So strong was the pull of the Australian landscape on him that we tend to forget that Williams started as, predominantly, a painter of the human figure. His formative years in London show a focus on the theatre, street life, portraits and animals that produced a body of work that appears more vibrant than his 1950s English landscapes. So it’s interesting to see him abandoning briefly the landscapes that were absorbing most of his energy to re-engage with a subject that could “speak to John Brack”. The work in question was Adagio (The Skaters). This image, derived from a photo, of a male skater holding precariously aloft his female partner prefigures the subsequent series of ballroom dancers in both the tense precision of the bodies and the artificially fixed grins on the faces; it differs in the palette – the figures are bathed in acidic green light.
On this score, it’s easy to see the ‘conversation’: if Brack’s image conveys that puzzled astonishment at the sight of the two protagonists seemingly held afloat in a bulb of light, Williams’s acrobats exude a palpable mix of muscular tension and breathless sweat.
Signature: signed faintly u.r.
Possibly John Brack and Fred Williams, Arts Council Exhibition, Albert Hall, Canberra, 1967.
There are two versions of this painting and it is not completely clear which one was shown; Williams “believed this to be a painting that would speak to John Brack's work on its own ground and felt that it should therefore be exhibited." (Mollison, op cit, 1989, p 117);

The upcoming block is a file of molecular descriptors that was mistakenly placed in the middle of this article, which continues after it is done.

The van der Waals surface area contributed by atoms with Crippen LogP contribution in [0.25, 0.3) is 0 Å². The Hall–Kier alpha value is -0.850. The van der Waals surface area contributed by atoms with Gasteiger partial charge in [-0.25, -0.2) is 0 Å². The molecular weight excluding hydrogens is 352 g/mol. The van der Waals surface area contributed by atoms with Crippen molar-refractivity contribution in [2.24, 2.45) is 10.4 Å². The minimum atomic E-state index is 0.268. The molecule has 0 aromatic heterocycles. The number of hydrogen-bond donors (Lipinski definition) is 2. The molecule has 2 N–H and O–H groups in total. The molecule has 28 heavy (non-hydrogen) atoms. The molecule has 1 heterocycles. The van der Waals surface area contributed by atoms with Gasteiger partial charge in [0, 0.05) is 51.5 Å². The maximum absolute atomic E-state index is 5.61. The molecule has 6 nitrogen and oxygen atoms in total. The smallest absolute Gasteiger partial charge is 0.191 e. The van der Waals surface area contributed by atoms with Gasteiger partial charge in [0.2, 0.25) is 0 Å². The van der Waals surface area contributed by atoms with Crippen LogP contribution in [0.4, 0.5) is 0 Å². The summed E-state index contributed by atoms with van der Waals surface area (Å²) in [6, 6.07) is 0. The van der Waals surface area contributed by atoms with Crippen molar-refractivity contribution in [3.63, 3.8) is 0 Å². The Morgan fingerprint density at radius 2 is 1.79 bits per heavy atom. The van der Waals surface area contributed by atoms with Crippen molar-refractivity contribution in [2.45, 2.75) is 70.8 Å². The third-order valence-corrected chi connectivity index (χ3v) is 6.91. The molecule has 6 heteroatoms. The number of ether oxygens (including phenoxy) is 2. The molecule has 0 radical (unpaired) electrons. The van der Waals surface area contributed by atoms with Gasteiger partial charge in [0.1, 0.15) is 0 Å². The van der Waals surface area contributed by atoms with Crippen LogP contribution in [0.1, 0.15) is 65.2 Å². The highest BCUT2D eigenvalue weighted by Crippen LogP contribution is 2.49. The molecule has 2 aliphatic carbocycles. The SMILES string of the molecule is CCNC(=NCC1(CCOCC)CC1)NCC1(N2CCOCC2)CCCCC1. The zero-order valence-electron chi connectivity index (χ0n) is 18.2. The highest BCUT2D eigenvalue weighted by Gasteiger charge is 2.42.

Fred Williams: A Retrospective, Australian National Gallery (now National Gallery of Australia), Canberra, and touring, 31 October 1987 - 31 January 1988, no. 77
Fred Williams: A Working Method, National Gallery of Victoria, 15 December 1995 - 12 January 1996, no 30d;
Fred Williams: Infinite Horizons, National Gallery of Australia and touring to NGV and AGSA, August 2011 - November 2012
Patrick McCaughey, Fred Williams: 1932 - 1982, Bay Books, 1980, p 209, pl 113 (Murdoch Books ed, 2008);
James Mollison, A Singular Vision: The Art of Fred Williams, Australian National Gallery, 1989, illus p 116;
Fred Williams: A Retrospective, exhibition catalogue, NGA, 1987, cat no 77;
James Mollison, Fred Williams: A Working Method, exhibition catalogue, NGV, 1995, cat no 30d
Deborah Hart, Fred Williams: Infinite Horizons, exhibition catalogue, NGA, 2011, illus p 88
Ronald Miller, John Brack, Lansdowne, 1961, p 90 and 109 see below
Estate of Fred Williams
About Fred Williams
Australian, 1927-1982, Richmond, Melbourne, Australia, based in Hawthorn, Victoria, Australia